All too soon we matured into the colorful autumn of our dotage. More than ever we discovered ourselves as guests on the land and surrogate parents to injured wildlife. We fed our souls on our mountain in the chill of winter snows and the warmth of spring's rebirth. Ken loathed the "retirement" word, often rebelling against his senior status as he continued to thrive in our business. I dreamed often what that might be like, but then got to thinking, "Dear God, if I had the old buzzard sitting around this place all day, I'd surely end up in the loony bin." I also decided that the best way to get a husband to do something was to suggest that perhaps he's too old?
Even with a few small changes, like the loss of my arm, Ken's prostate cancer, heart by-passes, and assorted surgeries too numerous to broach, we can't imagine a sedentary life. I've now been diagnosed with spinal stenosis and we both have rheumatoid arthritis, turning us into walking drug stores. Ken would rather die than hire anyone to change oil in the outfits, and helps our neighbors often. That is, until a bull elk crashed through his windshield one evening at twilight on I-15. Two brain surgeries and three months later he is nearly good as new in his trendy head shave. The bull didn't fare so well.

At the 70th and 77th long tooth of our dotage, the simple times are the ones we hunger after. Maybe it's that eight or ten hour drive somewhere into the hinterlands of our Montana. Then home again when we both heave a sigh as we open the gate late at night. Maybe it's the melodic heehaw greeting, or the wagging of our pup's tail as he whimpers and turns circles all the way to the house. After long hot showers we meet under the feathers in our big bed to baby talk the kitties and watch the news between our toes. Or maybe catch a late night monologue as we drift off together, usually ahead of the punch line.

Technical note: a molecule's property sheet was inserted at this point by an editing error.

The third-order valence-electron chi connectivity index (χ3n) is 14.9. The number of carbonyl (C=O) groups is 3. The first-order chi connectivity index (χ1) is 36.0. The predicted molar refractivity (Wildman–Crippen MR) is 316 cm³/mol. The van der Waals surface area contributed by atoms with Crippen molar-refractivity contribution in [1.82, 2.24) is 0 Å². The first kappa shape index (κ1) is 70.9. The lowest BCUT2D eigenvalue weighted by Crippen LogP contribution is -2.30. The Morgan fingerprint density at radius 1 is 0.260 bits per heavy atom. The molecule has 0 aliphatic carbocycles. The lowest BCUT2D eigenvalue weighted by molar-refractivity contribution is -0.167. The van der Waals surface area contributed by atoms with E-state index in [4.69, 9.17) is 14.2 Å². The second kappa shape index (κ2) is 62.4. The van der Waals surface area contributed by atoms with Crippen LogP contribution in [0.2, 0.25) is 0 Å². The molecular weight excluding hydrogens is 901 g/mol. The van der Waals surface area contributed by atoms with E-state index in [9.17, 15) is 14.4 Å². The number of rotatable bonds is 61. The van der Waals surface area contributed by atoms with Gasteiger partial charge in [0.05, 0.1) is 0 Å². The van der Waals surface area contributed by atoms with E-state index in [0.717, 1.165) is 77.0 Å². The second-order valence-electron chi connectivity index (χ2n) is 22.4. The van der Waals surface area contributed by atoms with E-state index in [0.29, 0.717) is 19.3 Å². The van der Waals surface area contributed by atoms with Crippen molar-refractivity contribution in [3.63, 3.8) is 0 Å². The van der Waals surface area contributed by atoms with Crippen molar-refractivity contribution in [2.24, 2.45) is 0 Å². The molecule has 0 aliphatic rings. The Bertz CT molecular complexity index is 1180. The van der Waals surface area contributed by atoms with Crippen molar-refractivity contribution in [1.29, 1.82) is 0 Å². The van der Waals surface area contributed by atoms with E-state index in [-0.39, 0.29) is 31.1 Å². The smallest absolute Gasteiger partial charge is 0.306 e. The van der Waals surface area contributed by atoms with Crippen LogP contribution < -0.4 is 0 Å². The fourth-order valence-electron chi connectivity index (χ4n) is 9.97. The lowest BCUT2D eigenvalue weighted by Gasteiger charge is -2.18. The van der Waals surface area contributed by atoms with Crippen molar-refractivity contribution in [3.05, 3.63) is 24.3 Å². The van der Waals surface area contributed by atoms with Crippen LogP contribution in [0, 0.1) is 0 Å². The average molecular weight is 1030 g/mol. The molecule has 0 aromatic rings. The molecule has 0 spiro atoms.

The patriarch and matriarch still sit atop our donkeys, snowmobiles, and ATV's, and exercise four crippled feet while mending fence. Energetic and sharp minds accompany lagging old carcasses to church, volunteering, and giving business advice. We're still in the fight enjoying 21 blessed descendants insisting on games of chess, bareback riding, driving lessons, or taking pot shots at those pesky gophers.

It's been quite a half century ride for we two antiques. We're not at all sure where autumn ended and winter began, but whatever is committed to memory is still easily recalled. What fun it is to sit and rock and spit at the stove on a two-dog winter's eve, swapping it all back and forth, our times. Ken disagrees that a good marriage takes a little work, but it does, just like anything worthwhile in life. This old bride has a few theories as well, the best being that age probably doesn't protect us from love, but love just may protect us from age.

Another spring is here and low clouds envelop me in the morning mist as I wander out to feed. "Is that you, my darlin' Ken, wanting to touch my face one last time?" I muse. I talk to him often as the lone keeper of the ranch flame these days. Another great grandbaby, a donkey hoof on the mend, how I've never smelled our mountain so sweet, just things. He wanted me to stay planted here, and I adore it. I'll bloom again soon, maybe not quite as dazzling.

2006
Kathe Campbell

Voice recording - 10/17/2006